Some suggest that it seems a bit too perfect.

If the knock on Clinton is that she is overly political and calculating — a reputation that contributed to her defeat in the 2008 presidential campaign — the martial precision of her book rollout may do little to allay that criticism.

“The best value a politician can convey today is some sense of authenticity. Especially for her,” said Matthew Dowd, who managed George W. Bush’s 2004 presidential campaign but is now a political independent. He suggested that since leaving the Obama administration in February 2013, Clinton has essentially served up more of the same image that voters saw in her last White House bid, albeit with an overlay of foreign policy expertise that she lacked eight years ago.

“It would be different if she was saying things and people went, ‘Hmm, that’s interesting,’” Dowd said. “It doesn’t seem like she’s adding anything new to her story. She seems to keep repeating the old framework.”

Aides to Clinton declined to discuss the objectives of her book rollout, or how the nationwide tour might tie into her decision on making another White House run. Advisors have said she is likely to make up her mind by the end of the year, though a public announcement could be delayed until early 2015.

Clinton, who has developed a well-rehearsed repertoire of answers to the persistent questions about her future, told People magazine that in addition to mulling a run for president, she has been thinking about “everything I’m interested in and everything I enjoy doing.”

“With the extra added joy of ‘I’m about to become a grandmother,’ I want to live in the moment,” she said in the interview published last week. “At the same time I am concerned about what I see happening in the country and the world.”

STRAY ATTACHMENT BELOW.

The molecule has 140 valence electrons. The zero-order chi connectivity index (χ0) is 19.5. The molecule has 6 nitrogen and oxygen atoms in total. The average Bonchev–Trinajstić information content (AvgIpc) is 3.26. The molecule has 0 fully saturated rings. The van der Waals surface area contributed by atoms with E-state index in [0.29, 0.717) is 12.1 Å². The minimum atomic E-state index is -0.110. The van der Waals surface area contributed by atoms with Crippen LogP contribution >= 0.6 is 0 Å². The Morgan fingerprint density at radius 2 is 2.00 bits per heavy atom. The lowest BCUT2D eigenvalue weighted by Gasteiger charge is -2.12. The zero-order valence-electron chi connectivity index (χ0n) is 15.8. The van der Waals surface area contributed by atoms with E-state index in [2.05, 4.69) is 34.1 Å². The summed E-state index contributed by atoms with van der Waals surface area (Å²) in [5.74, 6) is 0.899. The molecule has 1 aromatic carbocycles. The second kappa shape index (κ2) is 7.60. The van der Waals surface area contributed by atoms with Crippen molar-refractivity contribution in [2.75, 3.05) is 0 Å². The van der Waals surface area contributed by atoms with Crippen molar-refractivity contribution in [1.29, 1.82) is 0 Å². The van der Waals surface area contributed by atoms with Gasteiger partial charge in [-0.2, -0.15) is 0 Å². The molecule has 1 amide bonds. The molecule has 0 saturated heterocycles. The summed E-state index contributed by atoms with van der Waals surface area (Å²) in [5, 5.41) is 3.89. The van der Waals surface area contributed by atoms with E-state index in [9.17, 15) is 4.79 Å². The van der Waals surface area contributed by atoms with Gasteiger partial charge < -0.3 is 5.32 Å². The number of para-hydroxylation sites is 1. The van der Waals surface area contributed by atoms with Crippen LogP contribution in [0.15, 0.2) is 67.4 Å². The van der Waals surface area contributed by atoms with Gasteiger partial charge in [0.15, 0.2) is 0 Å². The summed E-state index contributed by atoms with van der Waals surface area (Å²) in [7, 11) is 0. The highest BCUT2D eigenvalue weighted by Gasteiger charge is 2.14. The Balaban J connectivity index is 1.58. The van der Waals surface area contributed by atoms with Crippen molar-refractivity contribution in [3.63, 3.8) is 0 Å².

It hasn’t all been politics and speeches and philanthropic work with the family Clinton Foundation, she said.

The former first lady and New York senator described the “very calming” process recently of cleaning out her closets, taking long walks, practicing water aerobics and yoga, and binge-watching the Netflix drama “House of Cards” with her husband.

In addition, she addressed the reemergence of Monica Lewinsky, who recently wrote a Vanity Fair essay about her affair with then-President Clinton. The former first lady said she had moved on and suggested others do so as well.

And Clinton said her health was just fine, batting down suggestions by Republicans that a December 2012 concussion was more serious than she has let on. “Some effects in the aftermath of it, mostly dizziness, double vision ... all dissipated,” Clinton said.

Implicitly, the book tour and flurry of public appearances will also be a way for Clinton, 66, to demonstrate her stamina and well-being, even as she puts the optimal gloss on her tenure as secretary of State.

Whether she runs for president or not, the next several months could serve as something of a dry run and a way to gently inch back into the political arena.

“She hasn’t had to convince people of anything,” said Jennifer Lawless, who directs the Women & Politics Institute at Washington’s American University. “She’s been operating in very elite circles for the last six and a half years. This is a way for her to dip her toe back into campaign waters in a really hospitable way.”

If nothing else, Clinton will sell a lot of books: Her publisher, Simon & Schuster, said the initial printing of 1 million copies had already sold out.